Fear is part of human nature. As an entrepreneur, I faced this same fear. My ego and identity became intertwined with my work, and when things didn’t go as planned, I completely shut down. I overcame this unhealthy relationship with fear, and I believe that you can, too.

                                  Together we’ll examine how you can use failure to your advantage instead of letting it run your life. We’ll also look at how to overcome fear of failure so that you can enjoy success in your work and life.

                                  What Is Fear of Failure?

                                  If you are afraid of failure, it will cause you to avoid potentially harmful situations.

                                  Fear of failure keeps you from trying, creates self-doubt, stalls progress, and may lead you to go against your morals.

                                  What causes a fear of failure? Here are the main reasons why fear of failing exists:

                                  Patterns From Childhood

                                  Hyper-critical adults cause children to internalize damaging mindsets.[1] They establish ultimatums and fear-based rules. This causes children to feel the constant need to ask for permission and reassurance. They carry this need for validation into adulthood.

                                  Perfectionism

                                  Perfectionism is often at the root of a fear of failure.[2] For perfectionists, failure is so terrible and humiliating that they don’t try. Stepping outside your comfort zone becomes terrifying.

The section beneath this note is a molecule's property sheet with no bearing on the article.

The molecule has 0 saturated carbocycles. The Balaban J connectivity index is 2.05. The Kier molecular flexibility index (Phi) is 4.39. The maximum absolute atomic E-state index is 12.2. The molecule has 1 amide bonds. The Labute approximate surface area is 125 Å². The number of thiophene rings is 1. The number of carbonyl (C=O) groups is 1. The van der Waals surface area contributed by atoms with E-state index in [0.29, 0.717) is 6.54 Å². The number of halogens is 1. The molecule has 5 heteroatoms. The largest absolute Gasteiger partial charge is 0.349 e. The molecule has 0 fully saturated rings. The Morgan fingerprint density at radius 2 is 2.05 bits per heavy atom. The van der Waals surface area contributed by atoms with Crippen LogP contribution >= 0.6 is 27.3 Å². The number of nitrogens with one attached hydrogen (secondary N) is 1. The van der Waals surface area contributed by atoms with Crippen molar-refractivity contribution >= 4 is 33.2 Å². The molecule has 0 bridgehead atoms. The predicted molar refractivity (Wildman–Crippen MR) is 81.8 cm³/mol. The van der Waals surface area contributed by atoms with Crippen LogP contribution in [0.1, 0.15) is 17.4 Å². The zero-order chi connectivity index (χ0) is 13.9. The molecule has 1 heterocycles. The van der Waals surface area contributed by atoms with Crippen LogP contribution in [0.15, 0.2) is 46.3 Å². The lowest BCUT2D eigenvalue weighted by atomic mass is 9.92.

Over-Personalization

                                  The ego may lead us to over-identify with failures. It’s hard to look beyond failure at things like the quality of the effort, extenuating circumstances, or growth opportunities.[3]

                                  False Self-Confidence

                                  People with true confidence know they won’t always succeed. A person with fragile self-confidence avoids risks. They’d rather play it safe than try something new.[4]

                                  How the Fear of Failure Holds You Back

                                  Unhealthy Organization Culture

                                  Too many organizations today have cultures of perfection: a set of organizational beliefs that any failure is unacceptable. Only pure, untainted success will do.

                                  Imagine the stress and terror in an organization like that. The constant covering up of the smallest blemishes. The wild finger-pointing as everyone tries to shift the blame for the inevitable messes onto someone else. The lying, cheating, falsification of data, and hiding of problems—until they become crises that defy being hidden any longer.